12 killer film soundtracks
From Blade Runner to Trainspotting, electronic music has left a huge mark on the big screen
Blade & Blade II
When New Order released 'Confusion' in 1983, the Manchester fellas would've been completely unaware that, 12 years on, it'd receive a vicious acid techno remix from The Pump Panel and be played as a load of bloodthirsty vampires get soaked in their liquid of choice. That scene in the Wesley Snipes-featuring Blade proved such an inspiration that there was a Blood Rave in Amsterdam last Halloween. The whole Blade trilogy smacks it out of the park with tunes by Roger Sanchez, KRS-One, Gang Starr, RZA and Massive Attack. You didn't get them with its vampire counterpart, Dracula, did you?
If you checked out our list of top 10 Human Traffic scenes yesterday, you'll know exactly why this one is included. With music supervised by Pete Tong and tortilla-spinning Matthew Herbert pitching in, something would have had to go drastically wrong for it to be flop. Jip and the crew party away the weekend to the sounds of Fatboy Slim, Carl Cox, Armand Van Helden, Orbital and Dillinja, with a heavy dose of trance perfectly accompanying the many ecstasy-fueled moments.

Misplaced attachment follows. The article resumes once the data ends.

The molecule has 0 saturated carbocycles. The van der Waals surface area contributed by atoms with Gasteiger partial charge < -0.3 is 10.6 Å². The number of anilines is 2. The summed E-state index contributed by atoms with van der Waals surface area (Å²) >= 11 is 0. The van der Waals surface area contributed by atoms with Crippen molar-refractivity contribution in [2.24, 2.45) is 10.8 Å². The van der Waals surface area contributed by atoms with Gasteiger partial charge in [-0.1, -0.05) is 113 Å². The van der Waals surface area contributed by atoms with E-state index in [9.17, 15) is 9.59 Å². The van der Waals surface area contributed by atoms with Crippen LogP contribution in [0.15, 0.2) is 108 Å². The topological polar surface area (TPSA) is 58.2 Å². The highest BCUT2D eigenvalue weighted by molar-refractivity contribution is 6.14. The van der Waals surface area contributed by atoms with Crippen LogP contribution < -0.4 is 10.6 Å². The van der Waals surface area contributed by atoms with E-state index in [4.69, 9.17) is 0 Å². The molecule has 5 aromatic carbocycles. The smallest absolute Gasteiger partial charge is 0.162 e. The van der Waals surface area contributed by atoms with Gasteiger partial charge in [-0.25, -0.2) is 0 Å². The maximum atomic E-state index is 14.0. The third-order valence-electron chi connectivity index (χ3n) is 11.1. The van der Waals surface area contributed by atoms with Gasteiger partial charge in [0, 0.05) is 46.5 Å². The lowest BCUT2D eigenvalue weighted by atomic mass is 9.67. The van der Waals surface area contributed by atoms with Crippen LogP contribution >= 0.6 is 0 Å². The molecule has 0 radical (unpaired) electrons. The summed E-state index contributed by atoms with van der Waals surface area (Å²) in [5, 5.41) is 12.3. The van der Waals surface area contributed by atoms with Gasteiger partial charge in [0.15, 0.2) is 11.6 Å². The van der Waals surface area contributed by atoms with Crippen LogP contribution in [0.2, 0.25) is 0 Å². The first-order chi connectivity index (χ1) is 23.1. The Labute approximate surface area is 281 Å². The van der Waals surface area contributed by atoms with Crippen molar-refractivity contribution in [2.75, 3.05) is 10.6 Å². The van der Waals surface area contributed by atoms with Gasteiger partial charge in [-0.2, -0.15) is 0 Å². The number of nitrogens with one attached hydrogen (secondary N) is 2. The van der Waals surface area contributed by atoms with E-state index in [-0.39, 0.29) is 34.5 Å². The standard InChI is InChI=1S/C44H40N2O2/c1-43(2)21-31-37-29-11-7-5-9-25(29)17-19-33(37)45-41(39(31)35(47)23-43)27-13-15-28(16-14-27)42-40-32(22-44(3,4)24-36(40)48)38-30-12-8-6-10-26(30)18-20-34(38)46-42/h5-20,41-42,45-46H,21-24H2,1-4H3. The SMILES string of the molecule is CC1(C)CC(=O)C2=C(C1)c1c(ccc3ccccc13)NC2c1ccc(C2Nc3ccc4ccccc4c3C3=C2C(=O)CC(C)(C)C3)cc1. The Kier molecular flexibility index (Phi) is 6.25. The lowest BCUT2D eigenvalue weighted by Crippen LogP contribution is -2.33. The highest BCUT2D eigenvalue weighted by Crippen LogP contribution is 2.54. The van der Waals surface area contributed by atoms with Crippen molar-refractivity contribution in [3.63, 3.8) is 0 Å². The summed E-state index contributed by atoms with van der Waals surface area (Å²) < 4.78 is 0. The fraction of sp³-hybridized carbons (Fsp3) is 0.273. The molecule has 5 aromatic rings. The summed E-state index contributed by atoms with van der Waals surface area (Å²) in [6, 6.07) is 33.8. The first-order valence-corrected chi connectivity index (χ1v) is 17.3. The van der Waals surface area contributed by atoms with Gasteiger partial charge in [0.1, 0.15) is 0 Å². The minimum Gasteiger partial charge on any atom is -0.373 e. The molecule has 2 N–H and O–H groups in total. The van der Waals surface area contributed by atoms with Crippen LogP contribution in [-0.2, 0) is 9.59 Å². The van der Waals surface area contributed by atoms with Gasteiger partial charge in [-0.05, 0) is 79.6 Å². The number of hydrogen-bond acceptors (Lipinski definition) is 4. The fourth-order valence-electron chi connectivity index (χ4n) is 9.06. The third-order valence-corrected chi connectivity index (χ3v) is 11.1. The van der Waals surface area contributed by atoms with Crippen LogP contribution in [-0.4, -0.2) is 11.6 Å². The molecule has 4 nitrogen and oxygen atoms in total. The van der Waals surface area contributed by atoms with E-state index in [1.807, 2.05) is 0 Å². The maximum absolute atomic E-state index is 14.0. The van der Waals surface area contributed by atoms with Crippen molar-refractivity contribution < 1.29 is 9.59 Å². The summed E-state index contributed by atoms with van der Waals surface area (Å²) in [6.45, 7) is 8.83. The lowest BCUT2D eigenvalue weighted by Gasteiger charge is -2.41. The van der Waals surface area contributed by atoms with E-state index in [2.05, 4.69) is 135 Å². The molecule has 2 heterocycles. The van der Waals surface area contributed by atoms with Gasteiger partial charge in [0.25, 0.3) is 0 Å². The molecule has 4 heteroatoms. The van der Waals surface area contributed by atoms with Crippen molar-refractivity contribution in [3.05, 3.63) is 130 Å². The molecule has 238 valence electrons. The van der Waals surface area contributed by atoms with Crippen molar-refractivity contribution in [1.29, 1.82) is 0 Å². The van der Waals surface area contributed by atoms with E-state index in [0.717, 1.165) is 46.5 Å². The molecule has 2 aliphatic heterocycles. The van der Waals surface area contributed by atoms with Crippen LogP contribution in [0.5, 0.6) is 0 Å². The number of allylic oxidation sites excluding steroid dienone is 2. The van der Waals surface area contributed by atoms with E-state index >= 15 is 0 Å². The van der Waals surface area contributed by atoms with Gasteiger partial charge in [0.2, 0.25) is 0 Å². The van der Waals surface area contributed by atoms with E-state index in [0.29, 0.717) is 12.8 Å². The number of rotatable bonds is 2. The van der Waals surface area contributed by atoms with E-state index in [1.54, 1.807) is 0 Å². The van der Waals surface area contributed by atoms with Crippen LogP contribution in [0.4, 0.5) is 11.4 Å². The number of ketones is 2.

Attack The Block
Joe Cornish’s 2011 film depicting an invading alien race meeting their match with the residents of a south London council estate is one of the most fun sci-fi films in recent memory. “That’s an alien bruv, believe it.” As well as handing Star Wars: The Force Awakens main man John Boyega his debut feature role, Attack The Block was scored by Basement Jaxx. The duo composed tracks that were intense but with a cosmic and slightly silly edge, providing a backing well-suited to shots of gangs escaping aliens on BMXs and fighting them off with fireworks. For en example, check out ‘The Ends’ which is surging and expansive, but also sounds like it was written on bagpipes.
Years ahead of its time in its complex vision and use of special effects, Fritz Lang’s Metropolis is widely regarded as one of the best films ever made and a bonafide classic of the sci-fi genre. Of course, due to its 1927 release it was a silent film. Who better to score such a seminal work than pioneering electronic musician Giorgio Moroder? In 1984 he oversaw a restored and colourised new edit of the film, contributing a synth-pop soundtrack with help from contemporary stars such as Freddie Mercury, Adam Ant and Bonnie Tyler.